slice of life
From the South China Morning Post this week in 1968
President Ferdinand Marcos of the Philippines signed into law a bill aimed at putting Sabah under Philippine sovereignty.
The response from Malaysian Prime Minister Tengku Abdul Rahman was swift and firm. He termed the legislation of annexation 'a violation of Malaysian sovereignty and territorial integrity and a highly provocative act tantamount to aggression'.
Massive demonstrations broke out in several Malaysian cities and Kuala Lumpur recalled its ambassador and all diplomatic staff from the Philippines. Almost 1,000 university students, shouting anti-Manila slogans and 'Down with Marcos', stormed the grounds of the Philippine embassy in Kuala Lumpur, tore down a flag and trampled on it.
Malaysia abrogated a joint anti-smuggling pact, which had favoured Manila, and its forces went on nationwide alert.
Matters became more heated in Manila, when the US State Department said firmly that the US recognised the Federation of Malaysia without qualification, and that Sabah was part of Malaysia.
Five days after the bill was signed the two sides agreed to hold a summit meeting at a neutral site to settle their dispute.
A successor to the Portuguese premier was chosen to assume office immediately in the event of the death of the gravely ill leader, Antonio de Oliveira Salaza.
Doctors held little hope for the ailing statesman following a massive stroke.
The choice of Marcelo Caetano, 62, a law professor, was calculated to prevent a political vacuum.
Among the premier's medical team was one of America's top neurosurgeons, who had attended president Dwight Eisenhower.
John Chang, the 28-year-old son of a prominent Hong Kong businessman, admitted in a Pittsburgh court in the US to growing marijuana in his flat, but claimed it was only an experiment. Detectives said they found five marijuana plants, seeds and two pipes containing the residue of smoked marijuana when they raided Chang's flat.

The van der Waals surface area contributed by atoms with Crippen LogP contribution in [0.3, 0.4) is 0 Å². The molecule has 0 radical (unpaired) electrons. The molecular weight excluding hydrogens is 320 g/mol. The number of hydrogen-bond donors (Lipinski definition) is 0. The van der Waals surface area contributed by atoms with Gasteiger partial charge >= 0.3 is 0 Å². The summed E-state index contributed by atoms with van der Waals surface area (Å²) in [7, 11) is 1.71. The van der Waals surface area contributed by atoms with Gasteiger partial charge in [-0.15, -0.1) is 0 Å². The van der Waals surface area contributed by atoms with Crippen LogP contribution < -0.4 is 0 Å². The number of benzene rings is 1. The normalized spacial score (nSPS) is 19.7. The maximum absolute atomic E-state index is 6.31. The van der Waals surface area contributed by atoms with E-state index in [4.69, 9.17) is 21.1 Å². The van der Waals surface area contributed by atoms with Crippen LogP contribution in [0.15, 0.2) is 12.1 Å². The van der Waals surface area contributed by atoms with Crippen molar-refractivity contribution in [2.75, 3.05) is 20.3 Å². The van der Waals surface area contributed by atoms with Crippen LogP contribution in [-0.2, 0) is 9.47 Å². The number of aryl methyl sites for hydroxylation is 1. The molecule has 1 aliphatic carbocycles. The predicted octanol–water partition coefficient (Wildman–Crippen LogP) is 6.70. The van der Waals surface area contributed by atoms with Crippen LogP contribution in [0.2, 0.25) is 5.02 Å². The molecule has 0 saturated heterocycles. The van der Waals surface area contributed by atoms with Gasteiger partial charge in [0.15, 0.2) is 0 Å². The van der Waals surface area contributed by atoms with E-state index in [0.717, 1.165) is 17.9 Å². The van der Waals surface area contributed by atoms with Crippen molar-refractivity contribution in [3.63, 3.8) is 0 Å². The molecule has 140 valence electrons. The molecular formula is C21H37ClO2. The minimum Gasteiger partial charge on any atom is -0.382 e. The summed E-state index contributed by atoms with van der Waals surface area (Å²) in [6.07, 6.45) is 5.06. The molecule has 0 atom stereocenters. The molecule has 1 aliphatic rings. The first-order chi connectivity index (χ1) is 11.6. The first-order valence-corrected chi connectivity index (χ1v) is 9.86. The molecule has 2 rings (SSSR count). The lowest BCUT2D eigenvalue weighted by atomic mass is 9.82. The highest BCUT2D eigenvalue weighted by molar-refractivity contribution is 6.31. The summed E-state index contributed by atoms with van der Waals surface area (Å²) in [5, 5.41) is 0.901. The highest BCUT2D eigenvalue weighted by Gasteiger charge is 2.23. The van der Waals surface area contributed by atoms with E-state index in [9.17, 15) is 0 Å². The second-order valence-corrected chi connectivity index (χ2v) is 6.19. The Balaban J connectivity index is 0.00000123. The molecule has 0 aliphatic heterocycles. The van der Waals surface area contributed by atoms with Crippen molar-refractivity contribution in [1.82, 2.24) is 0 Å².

The colony was suffering from presenting too rosy a picture overseas and this was interfering with aid from abroad, according to the director of the Lutheran World Federation, who suggested the government could help dispel the erroneous impression by publishing some indication that Hong Kong still needed help.
Karl Stumpf was commenting on dwindling overseas aid for social welfare programmes.
Kowloon Motor Bus was told to limit the number of passengers on its vehicles to what was authorised. The warning was made by a coroner's jury after an inquest into the death of a 15-year-old boy in a bus accident. A single-deck bus was carrying 64 passengers at the time - 22 above its limit - when it crashed into a hillside.
A youth was convicted of stealing seven sacks of duck feathers, valued at $2,000. He was fined $100.
An elderly Lithuanian couple emerged into the public eye after living a hermit-like existence in a hidden hillside cave on Sydney's North Shore for 17 years. They had survived on occasional handouts from local children and water from a nearby stream.
Stefan and Jennifer Pietroszys said they stumbled on the cave high on a steep hillside in 1948 after landing in Australia from a German displaced persons camp, and had eked out a living there since.
The USSR announced it had brought back to Earth its Zond-5 spaceship after a flight around the moon. The feat was a major step towards landing a man on the moon and put Russia well ahead of the Americans in the space race.
Marine police apprehended two Macau-registered fishing junks with 16 illegal immigrants on board. They were believed to have boarded the vessels in Macau. The illegal immigrants were detained until a decision was made on their fate.